IRS Summons is a tool utilized by the IRS when a taxpayer will not produce the desired records or other information voluntarily. Under the law the IRS has the authority to issue a summons to any person to produce for examination books, papers, records or other data, and to require such person to give testimony, under oath, as may be relevant or material to the determination or collection of any tax. An IRS summons is commonly issued by Revenue Officers when a taxpayer fails to deliver completed tax returns or a collection information statement that was promised to them by a specific date. A common mistake taxpayers make is as their deadline to produce either a collection information statement or complete tax returns closes in, they realize they need more time to complete the documents and fail to contact the Revenue Officer and request additional time. In many cases the Revenue Officer will grant additional time to furnish the information as long is it is reasonable under the circumstances. By not communicating with the Revenue Officer, he or she has no idea where you stand on furnishing the information as a result a summons is served.

Under the law, an IRS summons must be served in hand or by leaving it at the taxpayer’s  last and usual place of abode. The time and place for appearance and examination must be reasonable. The date for appearance shall not be on a Saturday, Sunday, or legal holiday and be less than 10 full days from the service. Legally, it is sufficient to require the summoned person to appear on the 10th day. However, the IRS usually waits until the 11th day to avoid any questions regarding the 10 day waiting period. The IRS summons must describe with reasonable certainty the documents including the timeframes sought. The IRS may not levy a taxpayer’s property on the day the taxpayer is required to appear in response to a summons.

It is important to know, that a summons cannot require the taxpayer to do anything other than appear on a given date to give testimony or produce existing books, papers and records or both. A summons cannot require a taxpayer to prepare or create documents, including tax returns, that do not currently exist. However, a taxpayer may be required by a summons to appear and give testimony that would allow a Revenue Officer to obtain answers to all the questions or blanks on a Collection Information Statement for that taxpayer or produce records to complete a tax return for that taxpayer. Therefore, if you show up at the IRS on the date of the summons with the summoned documents and not a completed document such as a tax return or a collection information statement you can expect your day to go as follows:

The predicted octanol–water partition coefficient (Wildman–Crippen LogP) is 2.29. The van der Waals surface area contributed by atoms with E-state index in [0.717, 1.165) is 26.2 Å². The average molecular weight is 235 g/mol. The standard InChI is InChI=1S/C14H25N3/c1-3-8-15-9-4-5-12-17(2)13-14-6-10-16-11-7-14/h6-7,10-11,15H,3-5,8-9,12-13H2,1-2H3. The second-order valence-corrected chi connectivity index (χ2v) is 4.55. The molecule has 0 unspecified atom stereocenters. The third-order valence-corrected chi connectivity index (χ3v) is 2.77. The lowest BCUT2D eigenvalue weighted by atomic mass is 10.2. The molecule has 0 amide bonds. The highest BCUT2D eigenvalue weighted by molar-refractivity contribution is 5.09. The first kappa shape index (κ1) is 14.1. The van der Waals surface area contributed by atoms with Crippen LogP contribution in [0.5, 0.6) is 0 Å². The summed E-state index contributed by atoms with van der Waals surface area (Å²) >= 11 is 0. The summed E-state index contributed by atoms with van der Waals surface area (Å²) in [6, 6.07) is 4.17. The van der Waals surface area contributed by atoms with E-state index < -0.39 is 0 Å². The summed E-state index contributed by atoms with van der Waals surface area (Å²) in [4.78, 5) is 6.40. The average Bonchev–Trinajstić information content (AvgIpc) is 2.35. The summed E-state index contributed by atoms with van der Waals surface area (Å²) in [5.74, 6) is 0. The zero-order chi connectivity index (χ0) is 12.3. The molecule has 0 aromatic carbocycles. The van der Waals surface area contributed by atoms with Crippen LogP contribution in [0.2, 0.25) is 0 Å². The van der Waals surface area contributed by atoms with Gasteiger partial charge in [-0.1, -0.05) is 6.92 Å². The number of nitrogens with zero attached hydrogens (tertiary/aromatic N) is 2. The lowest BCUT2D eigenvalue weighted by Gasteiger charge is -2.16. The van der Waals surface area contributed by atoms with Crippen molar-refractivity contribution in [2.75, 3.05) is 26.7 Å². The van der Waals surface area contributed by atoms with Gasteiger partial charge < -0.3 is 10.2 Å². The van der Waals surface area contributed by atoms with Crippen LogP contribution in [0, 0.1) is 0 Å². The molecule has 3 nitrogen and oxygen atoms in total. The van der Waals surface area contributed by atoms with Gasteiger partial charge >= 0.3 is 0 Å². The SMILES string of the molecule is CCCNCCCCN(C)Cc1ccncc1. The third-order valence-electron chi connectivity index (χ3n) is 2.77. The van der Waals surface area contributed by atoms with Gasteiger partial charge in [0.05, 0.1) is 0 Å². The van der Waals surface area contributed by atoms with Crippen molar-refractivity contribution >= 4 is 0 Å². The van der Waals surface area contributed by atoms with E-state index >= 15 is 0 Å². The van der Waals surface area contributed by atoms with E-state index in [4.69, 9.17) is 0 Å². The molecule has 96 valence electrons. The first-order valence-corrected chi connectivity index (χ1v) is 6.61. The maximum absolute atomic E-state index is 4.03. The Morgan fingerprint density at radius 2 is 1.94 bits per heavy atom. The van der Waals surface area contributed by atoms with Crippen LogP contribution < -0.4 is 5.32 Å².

Non Filed Tax Returns  For instance you have a small business and didn’t file tax returns for 2012, 2013 and 2014. The IRS will have one of their employees from the IRS Examination Division usually a Revenue Agent meet with you to prepare the tax returns. The Revenue Agent will have in their possession transcripts of all the income reported to the IRS from 1099s issued from your customers. The Revenue Agent will examine the documents you provided such as bank statements, general ledgers in conjunction with the income documents they already have, your testimony and prepare your tax returns. Showing up to this meeting unprepared with a box of disorganized paperwork is going to make a long day for both you and the Revenue Agent. Generally, the IRS will expect the Revenue Agent to complete the tax returns that day. Therefore, if your paperwork is a mess, the Revenue Agent may have no other choice but to utilize estimates in completing your tax returns. These estimates may result in the Revenue Agent computing a higher tax liability. Therefore, although you are not required to prepare any tax returns in response to a summons it may be in your best interest to do so. Your computed tax liability will be more realistic and you will avoid a long day sitting with a Revenue Agent preparing your tax returns. Keep in mind that you have at least 10 days to prepare the tax returns before you have to show up for the summons. If on the day of the summons, you show up with your completed tax returns, you are in and out of there in 10 minutes.